U.S. Must Maintain Presence in Middle East

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Published November 01, 2011

| FOXBusiness

We are seeing a buildup of troops in the Middle East. Yes, a buildup, not a reduction. The buildup is occurring to keep a presence in the region, following our exit of Iraq.

President Bush signed an agreement with the Iraqis that on December 31, 2011, all US troops would leave Iraq. President Obama fought to extend the deadline, but failed. And, just like he should have, the president put a positive spin on the withdrawal that he was fulfilling a campaign promise.

President Obama had no choice. I have been to Iraq many times; I have always felt that once we left there would be sectarian conflict. This sectarian conflict is what our administration fears and what will likely happen.

The arbitrary drawing up of boundaries after World War I by the Allied Powers guaranteed conflict by ignoring natural boundaries. The concern now is the Iraq becomes a proxy war between Saudi Arabia and Iran, and I believe it will. The attempted assassination of the Saudi ambassador in New York by a group funded by the Iranians is evidence of the problems. A “Sunni” bomb is how the Saudis refer to the Iranian nuclear bomb; they hate it as much as Israel does.

The buildup I referred to that has been announced is in the Persian Gulf States that are friendly to us -- the six nations that make up the Gulf Cooperation Council. Here is where our opportunity lies.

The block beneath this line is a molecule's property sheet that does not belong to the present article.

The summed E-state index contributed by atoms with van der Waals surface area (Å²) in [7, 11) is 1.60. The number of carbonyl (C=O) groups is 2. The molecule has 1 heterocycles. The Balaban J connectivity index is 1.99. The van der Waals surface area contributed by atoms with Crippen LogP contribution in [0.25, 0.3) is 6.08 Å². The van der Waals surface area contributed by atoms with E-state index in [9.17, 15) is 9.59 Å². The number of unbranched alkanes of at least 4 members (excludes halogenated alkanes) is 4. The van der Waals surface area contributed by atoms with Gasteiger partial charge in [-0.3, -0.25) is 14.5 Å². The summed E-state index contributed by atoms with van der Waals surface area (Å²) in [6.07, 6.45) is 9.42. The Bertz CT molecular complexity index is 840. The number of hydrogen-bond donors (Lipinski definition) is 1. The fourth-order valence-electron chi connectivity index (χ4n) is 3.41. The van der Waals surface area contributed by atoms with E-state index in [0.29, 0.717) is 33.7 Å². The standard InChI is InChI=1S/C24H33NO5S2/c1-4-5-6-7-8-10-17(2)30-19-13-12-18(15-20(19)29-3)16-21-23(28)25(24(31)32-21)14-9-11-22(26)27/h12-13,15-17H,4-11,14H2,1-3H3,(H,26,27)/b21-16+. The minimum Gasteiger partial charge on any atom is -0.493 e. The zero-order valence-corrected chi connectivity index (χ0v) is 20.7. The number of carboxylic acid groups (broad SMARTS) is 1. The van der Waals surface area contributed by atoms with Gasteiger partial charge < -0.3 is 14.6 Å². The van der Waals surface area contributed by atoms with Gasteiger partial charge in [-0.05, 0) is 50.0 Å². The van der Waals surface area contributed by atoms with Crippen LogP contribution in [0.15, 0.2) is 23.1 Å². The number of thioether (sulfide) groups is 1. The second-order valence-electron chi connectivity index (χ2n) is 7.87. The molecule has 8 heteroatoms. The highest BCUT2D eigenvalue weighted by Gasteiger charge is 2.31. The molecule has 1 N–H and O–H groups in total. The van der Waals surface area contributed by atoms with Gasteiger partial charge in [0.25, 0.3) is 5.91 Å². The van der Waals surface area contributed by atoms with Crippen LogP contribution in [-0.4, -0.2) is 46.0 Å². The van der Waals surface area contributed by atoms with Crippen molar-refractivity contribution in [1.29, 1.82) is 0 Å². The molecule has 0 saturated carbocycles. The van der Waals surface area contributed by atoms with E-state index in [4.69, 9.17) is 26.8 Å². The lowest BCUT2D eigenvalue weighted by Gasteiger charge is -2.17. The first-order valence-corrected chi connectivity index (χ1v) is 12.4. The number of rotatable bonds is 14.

Qatar hosts our Central Command and it also hosts and funds Al Jazeera television. Qatar sits on the world’s largest natural gas find, which it shares with Iran. Qatar could not defend itself against many of its neighbors. Hence the invitation to host Central Command and an olive branch to the Arab world of hosting Al Jazeera Television. A brilliant move by Qatar, since no country will invade the host of our Central Command.

We have had a combat battalion and at times a full combat brigade in Kuwait since the first Gulf War ended. We now plan to put more full-time troops in the region (we currently have 23,000 stationed in Kuwait).

I have advocated this for some time;  place our soldiers in a friendly country where they can sleep at peace at night and only be an hour to a few hours from responding to a crisis in the region.

I think we should open this up to the highest bidder and let them pay for us being there.

When Vernon Hill started expanding Commerce Bank he gave ATM fees back to customers who used other banks’ ATMs. Mr. Hill understood that he didn’t have to build out the ATM system; he could use someone else’s system and rent that system by reimbursing fees.

The Gulf States don’t have to build an army; they can rent the best in the world by paying the US to base in their country. The US would get a base in a peaceful country, and a country without means to defend itself could host the US Army for less than what it would take to build its own, saving both countries billions of dollars.

I see this as a win-win in the Gulf for someone. We claimed that Iraqi oil would pay for reconstruction, that didn’t work out. It is in our interest to keep the region, and the oil wells in Iraq, out of the hands of the Iranians. 

If we are to be the world’s police can we at least ask the world to pay for it?

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http://www.foxbusiness.com/industries/2011/11/01/us-must-maintain-presence-in-middle-east/